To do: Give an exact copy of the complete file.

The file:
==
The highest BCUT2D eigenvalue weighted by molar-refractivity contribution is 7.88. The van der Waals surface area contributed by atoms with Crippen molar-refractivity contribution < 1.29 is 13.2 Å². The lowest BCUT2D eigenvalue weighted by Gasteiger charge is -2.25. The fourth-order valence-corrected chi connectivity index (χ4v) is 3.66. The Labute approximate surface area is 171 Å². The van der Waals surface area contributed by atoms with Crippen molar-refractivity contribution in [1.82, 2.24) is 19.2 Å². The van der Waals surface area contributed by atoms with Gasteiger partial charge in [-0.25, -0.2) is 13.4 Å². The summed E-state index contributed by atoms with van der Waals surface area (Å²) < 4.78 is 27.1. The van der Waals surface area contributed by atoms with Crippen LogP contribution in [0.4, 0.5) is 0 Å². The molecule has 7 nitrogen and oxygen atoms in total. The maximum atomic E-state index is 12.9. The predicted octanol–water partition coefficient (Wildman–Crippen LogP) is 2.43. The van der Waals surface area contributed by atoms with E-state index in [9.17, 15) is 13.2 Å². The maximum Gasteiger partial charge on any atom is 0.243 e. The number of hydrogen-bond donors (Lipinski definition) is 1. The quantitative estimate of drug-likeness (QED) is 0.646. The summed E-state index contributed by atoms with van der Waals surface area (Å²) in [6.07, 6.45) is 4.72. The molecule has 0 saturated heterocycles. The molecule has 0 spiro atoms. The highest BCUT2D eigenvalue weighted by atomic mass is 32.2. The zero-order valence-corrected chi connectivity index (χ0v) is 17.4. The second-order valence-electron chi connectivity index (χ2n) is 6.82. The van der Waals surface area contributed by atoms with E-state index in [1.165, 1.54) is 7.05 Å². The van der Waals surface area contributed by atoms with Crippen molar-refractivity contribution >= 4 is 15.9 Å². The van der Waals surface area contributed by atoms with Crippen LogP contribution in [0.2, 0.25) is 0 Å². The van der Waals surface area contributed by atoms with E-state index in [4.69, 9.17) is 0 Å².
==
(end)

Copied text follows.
The highest BCUT2D eigenvalue weighted by molar-refractivity contribution is 7.88. The van der Waals surface area contributed by atoms with Crippen molar-refractivity contribution < 1.29 is 13.2 Å². The lowest BCUT2D eigenvalue weighted by Gasteiger charge is -2.25. The fourth-order valence-corrected chi connectivity index (χ4v) is 3.66. The Labute approximate surface area is 171 Å². The van der Waals surface area contributed by atoms with Crippen molar-refractivity contribution in [1.82, 2.24) is 19.2 Å². The van der Waals surface area contributed by atoms with Gasteiger partial charge in [-0.25, -0.2) is 13.4 Å². The summed E-state index contributed by atoms with van der Waals surface area (Å²) < 4.78 is 27.1. The van der Waals surface area contributed by atoms with Crippen LogP contribution in [0.4, 0.5) is 0 Å². The molecule has 7 nitrogen and oxygen atoms in total. The maximum atomic E-state index is 12.9. The predicted octanol–water partition coefficient (Wildman–Crippen LogP) is 2.43. The van der Waals surface area contributed by atoms with E-state index in [9.17, 15) is 13.2 Å². The maximum Gasteiger partial charge on any atom is 0.243 e. The number of hydrogen-bond donors (Lipinski definition) is 1. The quantitative estimate of drug-likeness (QED) is 0.646. The summed E-state index contributed by atoms with van der Waals surface area (Å²) in [6.07, 6.45) is 4.72. The molecule has 0 saturated heterocycles. The molecule has 0 spiro atoms. The highest BCUT2D eigenvalue weighted by atomic mass is 32.2. The zero-order valence-corrected chi connectivity index (χ0v) is 17.4. The second-order valence-electron chi connectivity index (χ2n) is 6.82. The van der Waals surface area contributed by atoms with E-state index in [1.165, 1.54) is 7.05 Å². The van der Waals surface area contributed by atoms with Crippen molar-refractivity contribution >= 4 is 15.9 Å². The van der Waals surface area contributed by atoms with Crippen LogP contribution in [0.2, 0.25) is 0 Å². The van der Waals surface area contributed by atoms with E-state index in [4.69, 9.17) is 0 Å².